K-12 Hybrid Learning And Why District IT Teams Must Take A Cloud-First Approach
August 03, 2020
When K-12 schools closed their buildings at the start of the COVID-19 pandemic, IT departments’ cybersecurity plans were flipped inside out. Districts went from monitoring student, teacher, and staff account activity on school networks to flying blind as that activity dispersed across private networks and cloud applications. IT teams are tasked with the challenge of protecting against threats while school data is accessed from anywhere at any time.
Cybersecurity isn’t the only challenge due to school buildings being closed—students may have less supervision to keep them safe from cyber safety incidents. These incidents include cyberbullying, self-harm, threats of violence, racial and LGBTQ discrimination, domestic abuse, and more that occur within popular cloud applications used by schools today.
This fall, when the 2020-21 academic year begins, districts must be ready to monitor their cloud environments more closely, as most student and staff activity will take place in these applications. And when that activity picks back up, district IT admins will face different and more advanced cybersecurity threats than what they experienced previously.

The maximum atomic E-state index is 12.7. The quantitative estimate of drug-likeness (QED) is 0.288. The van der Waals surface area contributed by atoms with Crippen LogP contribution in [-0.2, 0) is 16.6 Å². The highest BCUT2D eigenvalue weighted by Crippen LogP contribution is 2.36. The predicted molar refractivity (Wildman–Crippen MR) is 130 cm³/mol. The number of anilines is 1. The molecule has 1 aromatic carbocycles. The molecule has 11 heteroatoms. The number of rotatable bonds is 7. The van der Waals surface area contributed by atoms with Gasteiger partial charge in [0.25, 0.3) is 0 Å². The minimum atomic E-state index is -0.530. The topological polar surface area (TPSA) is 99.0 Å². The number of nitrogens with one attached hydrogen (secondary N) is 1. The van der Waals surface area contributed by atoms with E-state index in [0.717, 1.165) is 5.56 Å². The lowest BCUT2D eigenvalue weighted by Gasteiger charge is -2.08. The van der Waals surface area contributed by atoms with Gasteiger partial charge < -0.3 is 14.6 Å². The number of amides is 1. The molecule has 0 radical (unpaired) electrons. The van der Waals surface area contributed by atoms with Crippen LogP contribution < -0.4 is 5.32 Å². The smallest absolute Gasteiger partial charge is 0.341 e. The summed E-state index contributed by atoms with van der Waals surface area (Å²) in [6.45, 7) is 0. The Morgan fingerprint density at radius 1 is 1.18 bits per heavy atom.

K-12 Districts Will Face Different Cybersecurity Threats Than Before
School districts saw a large number of data breach and ransomware incidents in 2019. According to The K-12 Cybersecurity Resource Center, there were 271 incidents involving data breaches and ransomware in schools. The trend was expected to increase in 2020. However, once schools closed their doors following the COVID-19 outbreak, reported data breaches and ransomware incidents dropped. They were replaced by incidents affecting video conferencing when students and staff rushed to platforms like Zoom and Google Meet to keep classrooms operating from home.
This doesn’t mean malware isn’t appearing and spreading behind the scenes. Microsoft’s Global Threat Activity Tracker has reported more than 4.8 million malware incidents in the last 30 days across the education industry. With districts on summer break, malware incidents are taking place in the cloud on student and staff accounts—perhaps even from unmanaged personal devices—but haven’t been detected and disclosed. This is likely due to the fact that most districts are only able to detect malware attacks on their network, leaving them blind to threats in their cloud applications.
Results of a national survey conducted by @educationweek show that less than half of K-12 students in the US are currently receiving some type of #cybersecurity education, and access to those resources varies considerably. https://t.co/2VBeRp1VZ0
— Cybersecurity Youth Apprenticeship Initiative (@CYAI2024) July 27, 2020
Furthermore, there are more 3rd party cloud applications that will be connected to district cloud environments as a result of the free or reduced pricing that vendors offered at the start of the pandemic. Millions of students and teachers will rely on these newly adopted apps for video conferencing, online chat, digital lessons, bulletin boards, and more. IT admins must take time leading up to this fall—and throughout the year—to audit their district’s environment and see all the apps that have been granted risky permissions via open authorization (OAuth). These apps can give unauthorized access that cyber criminals take advantage of to breach a school’s data system.